En español | Q. How can I refinance my mortgage at today's lower rates without paying thousands in settlement fees?A. Instead of a mortgage refinance — with settlement costs that are typically 3 to 6 percent of the loan amount — consider a home equity loan (HEL) if you've accumulated substantial equity. Qualified borrowers can use this kind of loan to pay off a mortgage balance and enjoy an interest rate comparable to what would result from a mortgage refinance but with no, or very low, settlement costs.
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That's what my wife and I did recently. We wanted to refinance the $52,000 balance of our existing mortgage, a 15-year loan at 5½ percent that we got in 2005. Our monthly principal and interest payment was just over $1,200, and in recent years we've been adding a few hundred dollars extra most months to pay down the loan so we could be free and clear three years early — 2017.
To meet that same payoff goal, we compared a five-year mortgage refinance with a five-year home equity loan. We qualified for a mortgage refinance at 3.25 percent — but it had $2,600 in closing costs (5 percent of the loan amount is typical in our area). Adding those charges into the borrowed amount, our monthly P&I payment would have been about $987 — certainly a significant savings over what we were paying on the old loan. (You need to keep in mind, though, that a lower interest rate means a lower tax deduction, letting Uncle Sam take back some of your savings.)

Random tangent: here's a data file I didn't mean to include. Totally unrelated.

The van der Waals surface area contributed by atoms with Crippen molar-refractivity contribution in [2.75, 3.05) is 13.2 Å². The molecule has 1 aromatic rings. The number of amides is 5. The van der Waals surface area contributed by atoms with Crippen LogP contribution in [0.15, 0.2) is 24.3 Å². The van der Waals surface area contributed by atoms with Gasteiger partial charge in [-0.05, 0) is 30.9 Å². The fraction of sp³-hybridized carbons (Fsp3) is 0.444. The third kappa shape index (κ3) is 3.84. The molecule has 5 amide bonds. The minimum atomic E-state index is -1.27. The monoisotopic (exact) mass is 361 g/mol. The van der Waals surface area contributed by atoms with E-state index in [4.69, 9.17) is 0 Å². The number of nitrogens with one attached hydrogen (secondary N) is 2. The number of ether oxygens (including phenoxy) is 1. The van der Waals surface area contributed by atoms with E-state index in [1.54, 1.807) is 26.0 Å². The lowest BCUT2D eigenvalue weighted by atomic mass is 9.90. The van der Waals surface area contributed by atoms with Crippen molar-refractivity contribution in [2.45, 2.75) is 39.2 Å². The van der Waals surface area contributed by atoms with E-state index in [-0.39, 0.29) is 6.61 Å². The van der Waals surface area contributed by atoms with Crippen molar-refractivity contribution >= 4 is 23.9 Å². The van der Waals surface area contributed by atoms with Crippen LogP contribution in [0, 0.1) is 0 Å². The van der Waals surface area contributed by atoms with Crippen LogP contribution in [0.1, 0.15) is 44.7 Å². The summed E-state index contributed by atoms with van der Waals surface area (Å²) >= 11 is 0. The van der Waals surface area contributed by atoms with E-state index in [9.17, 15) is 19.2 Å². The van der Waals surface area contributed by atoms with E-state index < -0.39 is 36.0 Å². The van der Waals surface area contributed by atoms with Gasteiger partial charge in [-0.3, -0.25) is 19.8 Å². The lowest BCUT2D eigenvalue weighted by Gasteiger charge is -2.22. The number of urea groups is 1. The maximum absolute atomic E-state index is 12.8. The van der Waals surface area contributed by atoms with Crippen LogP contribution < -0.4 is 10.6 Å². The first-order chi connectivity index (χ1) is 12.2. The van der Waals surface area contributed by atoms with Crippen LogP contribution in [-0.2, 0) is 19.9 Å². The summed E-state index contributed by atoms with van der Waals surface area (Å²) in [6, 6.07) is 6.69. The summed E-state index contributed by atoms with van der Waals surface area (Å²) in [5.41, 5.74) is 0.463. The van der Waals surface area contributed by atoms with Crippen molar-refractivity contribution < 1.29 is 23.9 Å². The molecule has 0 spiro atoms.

But we instead opted for a $52,000 home equity loan from our credit union with no closing costs. By opting for automatic withdrawals of monthly payments from our checking account, an additional ¼ percent was shaved from the 3.74 percent rate for a fixed rate of 3.49 percent. The result: Monthly payments of $946 for five years, saving an additional $41 a month compared to a mortgage refinance at a slightly better rate — with the same payoff goal of 2017.
So now, we're saving $260 a month compared to our former P&I payments at 5½ percent — and can use that extra money to feed our IRAs (and maybe enjoy dinner and a movie now and then).
Another option is a home equity line of credit (HELOC), which may have no closing costs or only very low ones.
The differences: With a home equity loan, you receive a one-time lump sum and have a fixed monthly payment over the loan period. With a HELOC, you get a line of credit — and can draw funds up to a predetermined limit, whenever you need money (say, for college tuition costs or to pay off medical bills).
There is generally a minimum payment due each month, but the loan amount and terms vary depending on how much you borrow and how much and quickly you pay it back. A HELOC usually carries a lower initial rate than a home equity loan — recently around 1.99 percent for the first 12 months — but typically has a variable rate.
It's important to note that your home is the collateral for both a HELOC and a HEL. As with a regular mortgage, if you can't make your payments, you risk losing your home.
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Sid Kirchheimer writes about consumer and health issues for AARP.org.
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